Cost Of Liberty
By Ariana Eunjung
28 June, 2004
The row of beauty salons had been ransacked and torched. Shards of glass,
dust and bottles leaking sweet-smelling liquid were all that was left,
creating an eerie mosaic in the afternoon light. Wrapped in a black
abaya, Halla Muhammad Maarouf stood in the middle of the street, staring
at the destruction and trying not to cry. There was no note, no graffiti
saying who had done it or why, but Halla knew the attack was a warning
meant for her.
Three months before,
in October, Halla had begun working as a prostitute to supplement the
income she earned helping out at her mother's salon. Her brother had
been killed in the U.S.-led invasion, and after her husband was killed
in the bloody chaos that followed, Halla suddenly found herself solely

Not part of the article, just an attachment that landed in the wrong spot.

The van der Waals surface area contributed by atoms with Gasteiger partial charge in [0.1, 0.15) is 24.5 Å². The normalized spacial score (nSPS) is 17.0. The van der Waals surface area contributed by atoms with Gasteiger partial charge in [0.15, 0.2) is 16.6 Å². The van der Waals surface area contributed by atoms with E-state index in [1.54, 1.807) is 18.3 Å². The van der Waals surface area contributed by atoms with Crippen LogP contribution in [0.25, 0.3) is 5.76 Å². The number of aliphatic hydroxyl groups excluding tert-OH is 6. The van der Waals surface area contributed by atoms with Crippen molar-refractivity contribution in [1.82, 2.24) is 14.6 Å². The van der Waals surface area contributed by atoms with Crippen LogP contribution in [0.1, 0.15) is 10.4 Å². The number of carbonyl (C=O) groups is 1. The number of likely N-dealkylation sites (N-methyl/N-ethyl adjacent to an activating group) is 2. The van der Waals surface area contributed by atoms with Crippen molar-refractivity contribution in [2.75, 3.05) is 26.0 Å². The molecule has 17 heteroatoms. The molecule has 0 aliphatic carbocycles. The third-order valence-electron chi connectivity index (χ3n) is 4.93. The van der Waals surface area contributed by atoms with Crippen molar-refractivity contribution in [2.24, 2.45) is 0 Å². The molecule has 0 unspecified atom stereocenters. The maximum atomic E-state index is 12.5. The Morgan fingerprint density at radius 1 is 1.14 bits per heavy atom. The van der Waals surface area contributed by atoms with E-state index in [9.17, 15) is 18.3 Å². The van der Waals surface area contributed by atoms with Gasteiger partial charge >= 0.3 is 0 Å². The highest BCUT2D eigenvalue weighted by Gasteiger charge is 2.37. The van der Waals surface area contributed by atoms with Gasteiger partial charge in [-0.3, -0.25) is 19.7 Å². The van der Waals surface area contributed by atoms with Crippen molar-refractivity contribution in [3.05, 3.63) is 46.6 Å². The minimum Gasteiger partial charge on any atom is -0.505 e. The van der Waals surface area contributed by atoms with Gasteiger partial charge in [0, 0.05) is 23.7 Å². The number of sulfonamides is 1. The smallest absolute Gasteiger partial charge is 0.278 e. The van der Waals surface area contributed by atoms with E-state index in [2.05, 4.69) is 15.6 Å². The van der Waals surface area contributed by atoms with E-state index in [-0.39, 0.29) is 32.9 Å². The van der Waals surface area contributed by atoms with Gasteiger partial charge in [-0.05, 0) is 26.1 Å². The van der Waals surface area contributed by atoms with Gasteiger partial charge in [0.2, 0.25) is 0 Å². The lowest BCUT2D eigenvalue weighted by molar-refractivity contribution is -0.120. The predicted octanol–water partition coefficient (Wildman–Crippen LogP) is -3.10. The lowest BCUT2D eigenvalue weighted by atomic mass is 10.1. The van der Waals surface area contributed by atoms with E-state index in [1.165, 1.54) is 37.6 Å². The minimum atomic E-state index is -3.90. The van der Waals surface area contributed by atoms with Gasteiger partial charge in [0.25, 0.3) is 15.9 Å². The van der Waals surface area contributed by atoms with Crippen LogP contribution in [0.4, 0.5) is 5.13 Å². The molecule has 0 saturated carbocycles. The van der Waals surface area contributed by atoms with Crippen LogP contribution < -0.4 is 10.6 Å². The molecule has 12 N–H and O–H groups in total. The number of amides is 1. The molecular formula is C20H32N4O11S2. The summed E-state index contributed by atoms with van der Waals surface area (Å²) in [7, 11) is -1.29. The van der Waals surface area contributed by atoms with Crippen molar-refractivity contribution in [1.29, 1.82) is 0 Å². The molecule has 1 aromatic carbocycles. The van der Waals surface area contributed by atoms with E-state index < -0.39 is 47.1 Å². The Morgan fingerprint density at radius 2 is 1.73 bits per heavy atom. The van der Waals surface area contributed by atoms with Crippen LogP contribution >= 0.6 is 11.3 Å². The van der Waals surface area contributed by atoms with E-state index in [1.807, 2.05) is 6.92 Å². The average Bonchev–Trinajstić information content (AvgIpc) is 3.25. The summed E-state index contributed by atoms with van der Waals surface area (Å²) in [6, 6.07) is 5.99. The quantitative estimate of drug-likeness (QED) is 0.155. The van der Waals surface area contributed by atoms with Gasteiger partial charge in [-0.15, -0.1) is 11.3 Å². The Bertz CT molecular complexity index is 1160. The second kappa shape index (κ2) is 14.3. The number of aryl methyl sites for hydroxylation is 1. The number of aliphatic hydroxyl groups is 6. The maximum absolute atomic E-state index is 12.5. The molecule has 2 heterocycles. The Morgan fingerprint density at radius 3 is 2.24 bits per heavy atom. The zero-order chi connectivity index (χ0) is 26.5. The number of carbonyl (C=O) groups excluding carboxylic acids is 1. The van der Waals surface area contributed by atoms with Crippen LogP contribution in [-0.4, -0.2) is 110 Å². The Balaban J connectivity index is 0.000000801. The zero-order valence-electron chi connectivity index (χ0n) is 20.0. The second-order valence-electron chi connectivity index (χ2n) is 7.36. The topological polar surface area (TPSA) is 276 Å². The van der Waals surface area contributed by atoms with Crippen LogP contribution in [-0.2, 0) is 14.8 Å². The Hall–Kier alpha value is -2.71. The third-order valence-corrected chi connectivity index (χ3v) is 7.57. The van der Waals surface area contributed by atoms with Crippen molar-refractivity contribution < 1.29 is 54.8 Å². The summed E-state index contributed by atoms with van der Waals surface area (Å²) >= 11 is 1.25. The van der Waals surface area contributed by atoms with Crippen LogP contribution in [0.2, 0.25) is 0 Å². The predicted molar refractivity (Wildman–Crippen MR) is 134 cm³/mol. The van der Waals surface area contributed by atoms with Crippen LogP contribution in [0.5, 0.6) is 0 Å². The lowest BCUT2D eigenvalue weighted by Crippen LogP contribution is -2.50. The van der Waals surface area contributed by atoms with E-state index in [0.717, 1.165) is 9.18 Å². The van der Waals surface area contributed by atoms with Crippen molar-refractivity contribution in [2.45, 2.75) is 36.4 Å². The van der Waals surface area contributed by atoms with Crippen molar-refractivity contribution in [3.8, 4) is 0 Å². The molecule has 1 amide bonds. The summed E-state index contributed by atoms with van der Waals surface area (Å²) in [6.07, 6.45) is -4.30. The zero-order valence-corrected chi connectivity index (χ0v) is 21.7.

responsible for supporting her two young children. The $5 or so a week
she earned at the salon was not enough.
She had tried to
be discreet, but word got out. Earlier that week, she says, a stranger
had shown up at her doorway with a copy of the Koran and asked her whether
she knew any women who sold their bodies and, if she did, to tell them
it was wrong. Neighbors inquired about the men coming and going from
her apartment, and potential clients had tracked her down at the salon.
When U.S. troops
marched into the capital on April 9 last year, they liberated a people
who, for decades, had lived under a government that controlled nearly
every aspect of their lives. In the later years of Saddam Hussein's
rule, getting caught trying to solicit meant life in prison or even
death. In a public ceremony in 2000, Hussein had 200 women beheaded
after accusing them of prostitution.
Today, under a justice
system largely overseen by foreigners, getting caught generally means
a slap on the wrist and 48 hours in a jail cell. That has made soliciting
a more inviting option for a new generation of women, especially in